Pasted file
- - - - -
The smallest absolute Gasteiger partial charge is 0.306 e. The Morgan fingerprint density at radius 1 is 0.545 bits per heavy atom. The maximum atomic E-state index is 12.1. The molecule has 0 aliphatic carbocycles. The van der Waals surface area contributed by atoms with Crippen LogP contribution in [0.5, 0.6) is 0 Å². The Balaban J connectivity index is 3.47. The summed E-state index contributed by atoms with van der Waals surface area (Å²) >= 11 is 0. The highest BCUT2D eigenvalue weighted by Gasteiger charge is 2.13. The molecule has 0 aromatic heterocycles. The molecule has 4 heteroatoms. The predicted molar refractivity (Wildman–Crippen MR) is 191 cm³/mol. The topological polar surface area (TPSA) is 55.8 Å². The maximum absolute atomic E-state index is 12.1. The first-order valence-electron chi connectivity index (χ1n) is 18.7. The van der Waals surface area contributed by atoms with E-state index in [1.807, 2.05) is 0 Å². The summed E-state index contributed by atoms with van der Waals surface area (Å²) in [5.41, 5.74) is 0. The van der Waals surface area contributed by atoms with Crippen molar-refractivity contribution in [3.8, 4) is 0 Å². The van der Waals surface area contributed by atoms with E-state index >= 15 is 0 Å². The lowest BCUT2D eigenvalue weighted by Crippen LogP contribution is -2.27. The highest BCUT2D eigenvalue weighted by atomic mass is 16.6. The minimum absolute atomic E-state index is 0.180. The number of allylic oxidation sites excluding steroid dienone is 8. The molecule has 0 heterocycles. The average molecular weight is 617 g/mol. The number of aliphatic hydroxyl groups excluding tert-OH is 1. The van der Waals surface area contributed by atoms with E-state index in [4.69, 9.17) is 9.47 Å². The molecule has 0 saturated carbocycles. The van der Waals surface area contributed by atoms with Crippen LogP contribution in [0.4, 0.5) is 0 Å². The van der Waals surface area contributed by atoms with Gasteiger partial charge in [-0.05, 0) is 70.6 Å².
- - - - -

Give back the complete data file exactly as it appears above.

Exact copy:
The smallest absolute Gasteiger partial charge is 0.306 e. The Morgan fingerprint density at radius 1 is 0.545 bits per heavy atom. The maximum atomic E-state index is 12.1. The molecule has 0 aliphatic carbocycles. The van der Waals surface area contributed by atoms with Crippen LogP contribution in [0.5, 0.6) is 0 Å². The Balaban J connectivity index is 3.47. The summed E-state index contributed by atoms with van der Waals surface area (Å²) >= 11 is 0. The highest BCUT2D eigenvalue weighted by Gasteiger charge is 2.13. The molecule has 0 aromatic heterocycles. The molecule has 4 heteroatoms. The predicted molar refractivity (Wildman–Crippen MR) is 191 cm³/mol. The topological polar surface area (TPSA) is 55.8 Å². The maximum absolute atomic E-state index is 12.1. The first-order valence-electron chi connectivity index (χ1n) is 18.7. The van der Waals surface area contributed by atoms with E-state index in [1.807, 2.05) is 0 Å². The summed E-state index contributed by atoms with van der Waals surface area (Å²) in [5.41, 5.74) is 0. The van der Waals surface area contributed by atoms with Crippen molar-refractivity contribution in [3.8, 4) is 0 Å². The van der Waals surface area contributed by atoms with E-state index >= 15 is 0 Å². The lowest BCUT2D eigenvalue weighted by Crippen LogP contribution is -2.27. The highest BCUT2D eigenvalue weighted by atomic mass is 16.6. The minimum absolute atomic E-state index is 0.180. The number of allylic oxidation sites excluding steroid dienone is 8. The molecule has 0 heterocycles. The average molecular weight is 617 g/mol. The number of aliphatic hydroxyl groups excluding tert-OH is 1. The van der Waals surface area contributed by atoms with E-state index in [4.69, 9.17) is 9.47 Å². The molecule has 0 saturated carbocycles. The van der Waals surface area contributed by atoms with Crippen LogP contribution in [0.4, 0.5) is 0 Å². The van der Waals surface area contributed by atoms with Gasteiger partial charge in [-0.05, 0) is 70.6 Å².